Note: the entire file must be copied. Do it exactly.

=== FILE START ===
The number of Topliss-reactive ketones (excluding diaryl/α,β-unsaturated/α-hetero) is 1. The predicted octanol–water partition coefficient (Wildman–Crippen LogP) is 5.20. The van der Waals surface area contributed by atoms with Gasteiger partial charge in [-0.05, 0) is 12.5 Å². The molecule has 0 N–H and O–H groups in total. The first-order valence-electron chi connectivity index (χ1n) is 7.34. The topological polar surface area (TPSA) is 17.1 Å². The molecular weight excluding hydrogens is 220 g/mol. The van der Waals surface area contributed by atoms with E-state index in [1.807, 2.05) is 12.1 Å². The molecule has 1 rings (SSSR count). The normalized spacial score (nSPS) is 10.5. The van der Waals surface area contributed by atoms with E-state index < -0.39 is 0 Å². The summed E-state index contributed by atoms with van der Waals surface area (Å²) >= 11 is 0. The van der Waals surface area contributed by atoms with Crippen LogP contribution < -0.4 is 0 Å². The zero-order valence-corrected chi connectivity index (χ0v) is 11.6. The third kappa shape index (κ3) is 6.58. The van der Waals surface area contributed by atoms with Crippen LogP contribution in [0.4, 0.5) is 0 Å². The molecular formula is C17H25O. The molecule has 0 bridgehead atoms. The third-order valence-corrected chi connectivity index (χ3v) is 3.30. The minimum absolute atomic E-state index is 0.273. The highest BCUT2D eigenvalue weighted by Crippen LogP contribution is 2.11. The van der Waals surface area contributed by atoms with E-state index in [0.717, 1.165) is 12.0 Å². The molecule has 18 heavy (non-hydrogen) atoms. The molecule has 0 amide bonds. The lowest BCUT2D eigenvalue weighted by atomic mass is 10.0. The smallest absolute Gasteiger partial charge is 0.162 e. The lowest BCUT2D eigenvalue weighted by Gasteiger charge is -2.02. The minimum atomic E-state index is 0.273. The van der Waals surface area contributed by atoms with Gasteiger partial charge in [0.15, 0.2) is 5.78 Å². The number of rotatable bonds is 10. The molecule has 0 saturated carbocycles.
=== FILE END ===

The number of Topliss-reactive ketones (excluding diaryl/α,β-unsaturated/α-hetero) is 1. The predicted octanol–water partition coefficient (Wildman–Crippen LogP) is 5.20. The van der Waals surface area contributed by atoms with Gasteiger partial charge in [-0.05, 0) is 12.5 Å². The molecule has 0 N–H and O–H groups in total. The first-order valence-electron chi connectivity index (χ1n) is 7.34. The topological polar surface area (TPSA) is 17.1 Å². The molecular weight excluding hydrogens is 220 g/mol. The van der Waals surface area contributed by atoms with E-state index in [1.807, 2.05) is 12.1 Å². The molecule has 1 rings (SSSR count). The normalized spacial score (nSPS) is 10.5. The van der Waals surface area contributed by atoms with E-state index < -0.39 is 0 Å². The summed E-state index contributed by atoms with van der Waals surface area (Å²) >= 11 is 0. The van der Waals surface area contributed by atoms with Crippen LogP contribution < -0.4 is 0 Å². The zero-order valence-corrected chi connectivity index (χ0v) is 11.6. The third kappa shape index (κ3) is 6.58. The van der Waals surface area contributed by atoms with Crippen LogP contribution in [0.4, 0.5) is 0 Å². The molecular formula is C17H25O. The molecule has 0 bridgehead atoms. The third-order valence-corrected chi connectivity index (χ3v) is 3.30. The minimum absolute atomic E-state index is 0.273. The highest BCUT2D eigenvalue weighted by Crippen LogP contribution is 2.11. The van der Waals surface area contributed by atoms with E-state index in [0.717, 1.165) is 12.0 Å². The molecule has 18 heavy (non-hydrogen) atoms. The molecule has 0 amide bonds. The lowest BCUT2D eigenvalue weighted by atomic mass is 10.0. The smallest absolute Gasteiger partial charge is 0.162 e. The lowest BCUT2D eigenvalue weighted by Gasteiger charge is -2.02. The minimum atomic E-state index is 0.273. The van der Waals surface area contributed by atoms with Gasteiger partial charge in [0.15, 0.2) is 5.78 Å². The number of rotatable bonds is 10. The molecule has 0 saturated carbocycles.